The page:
Trump's Controversial Education Pick Swears In
U.S. Vice President Mike Pence swore in Betsy DeVos as U.S. secretary of education on Tuesday after casting the tie-breaking Senate vote to confirm President Donald Trump's controversial nominee. It was the first time in American history that a vice president had been needed to get a Cabinet pick approved.
DeVos pledged at her swearing-in to "support and defend the United States against all enemies, foreign and domestic." In the words of her official vow, she also pledged to "well and faithfully" discharge the duties of her office.
The ceremony took place quickly and without fanfare, except for the whirring and clicking of cameras and other media equipment. After the short ceremony was over, a small audience of family and friends burst into polite applause.
Earlier in the day, two Republicans voted with a united Democratic caucus in opposition to DeVos. The result was a 50-50 split before Pence cast the deciding vote, as the Constitution mandates when the chamber is evenly divided.
Appeals Court Likely Decides on Trump Travel Ban Case Soon
A U.S. federal appeals court expects to issue a ruling sometime this week on the government's request to end a temporary pause of President Donald Trump's travel ban.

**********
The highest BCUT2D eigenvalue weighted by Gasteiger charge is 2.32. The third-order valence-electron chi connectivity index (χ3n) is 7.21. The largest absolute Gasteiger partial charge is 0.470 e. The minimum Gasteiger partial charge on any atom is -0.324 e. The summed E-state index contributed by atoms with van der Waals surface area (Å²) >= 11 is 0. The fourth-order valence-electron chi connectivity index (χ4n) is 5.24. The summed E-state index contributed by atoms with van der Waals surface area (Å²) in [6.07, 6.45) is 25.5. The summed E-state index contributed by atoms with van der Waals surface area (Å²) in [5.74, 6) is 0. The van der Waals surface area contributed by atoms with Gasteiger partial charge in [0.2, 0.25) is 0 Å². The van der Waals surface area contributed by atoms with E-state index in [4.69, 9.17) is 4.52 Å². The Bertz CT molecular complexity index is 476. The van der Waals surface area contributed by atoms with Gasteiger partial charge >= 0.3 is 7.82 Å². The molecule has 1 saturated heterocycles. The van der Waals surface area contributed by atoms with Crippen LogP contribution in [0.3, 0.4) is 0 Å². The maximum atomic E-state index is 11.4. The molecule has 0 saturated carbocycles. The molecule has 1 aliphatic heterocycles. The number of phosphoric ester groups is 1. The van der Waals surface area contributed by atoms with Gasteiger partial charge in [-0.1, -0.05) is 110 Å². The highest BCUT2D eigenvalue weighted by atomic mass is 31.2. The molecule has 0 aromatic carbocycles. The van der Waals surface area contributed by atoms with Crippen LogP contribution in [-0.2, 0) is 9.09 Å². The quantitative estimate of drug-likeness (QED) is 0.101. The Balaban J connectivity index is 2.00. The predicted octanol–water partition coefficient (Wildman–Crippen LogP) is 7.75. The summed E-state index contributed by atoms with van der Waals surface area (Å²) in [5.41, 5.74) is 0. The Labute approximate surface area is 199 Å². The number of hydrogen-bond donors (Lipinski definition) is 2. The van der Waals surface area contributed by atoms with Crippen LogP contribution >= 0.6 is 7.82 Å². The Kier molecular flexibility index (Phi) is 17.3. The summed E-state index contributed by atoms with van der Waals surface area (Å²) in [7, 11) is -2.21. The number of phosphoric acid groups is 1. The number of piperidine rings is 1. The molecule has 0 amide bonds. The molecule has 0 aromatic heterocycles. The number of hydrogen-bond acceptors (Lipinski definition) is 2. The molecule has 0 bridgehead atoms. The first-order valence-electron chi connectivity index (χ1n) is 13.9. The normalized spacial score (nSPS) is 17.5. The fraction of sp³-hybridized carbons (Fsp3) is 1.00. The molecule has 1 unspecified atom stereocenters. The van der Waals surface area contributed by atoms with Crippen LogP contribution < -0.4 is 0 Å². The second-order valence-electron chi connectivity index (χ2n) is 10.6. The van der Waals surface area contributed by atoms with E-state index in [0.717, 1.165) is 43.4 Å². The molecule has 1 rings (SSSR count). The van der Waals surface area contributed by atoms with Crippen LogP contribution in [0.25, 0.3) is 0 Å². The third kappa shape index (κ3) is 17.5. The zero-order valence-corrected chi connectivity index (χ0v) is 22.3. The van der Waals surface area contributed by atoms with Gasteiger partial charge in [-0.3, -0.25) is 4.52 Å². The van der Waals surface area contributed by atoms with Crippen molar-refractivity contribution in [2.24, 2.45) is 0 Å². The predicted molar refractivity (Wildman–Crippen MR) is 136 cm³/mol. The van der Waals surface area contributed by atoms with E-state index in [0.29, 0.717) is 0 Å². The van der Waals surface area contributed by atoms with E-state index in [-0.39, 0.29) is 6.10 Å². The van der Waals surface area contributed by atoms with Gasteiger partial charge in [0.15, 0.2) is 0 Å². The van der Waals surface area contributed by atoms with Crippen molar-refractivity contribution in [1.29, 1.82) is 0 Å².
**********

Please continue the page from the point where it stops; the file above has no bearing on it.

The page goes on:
A lower federal court issued the temporary restraining order last week, saying the government could not enforce the 90-day entry ban on people from seven Muslim-majority countries or the 120-day suspension on accepting refugees.
Now the three-judge panel on the 9th Circuit Court of Appeals is deciding whether to uphold that order, strike it down, or potentially send the case back to the lower court for further consideration. No matter their ruling this week, the case is likely to end up at the Supreme Court.
The judges heard arguments by telephone Tuesday from an attorney representing the states of Washington and Minnesota, which say the travel ban is unconstitutional and should be invalidated, and from a Department of Justice lawyer who said the president has the authority to issue such an executive order and protect national security.
If the 9th Circuit does rule on the case, rather than ordering it back to the lower court, that decision will have big implications for possible action by the Supreme Court.
The nation's highest court has been shorthanded since the death last year of Justice Antonin Scalia, and it is now evenly divided between four liberal-leaning justices and four conservative-leaning ones. It would take the votes of five Supreme Court justices to overturn the appellate court's ruling, meaning a 4-4 tie would let stand whatever the 9th Circuit decides.
The Supreme Court could also decline to hear the case.
For now, enforcement of the order is entirely suspended, and immigration advocates have been encouraging people who have obtained U.S. visas to board airplanes as soon as they can. Each day since the suspension, would-be immigrants have been doing just that.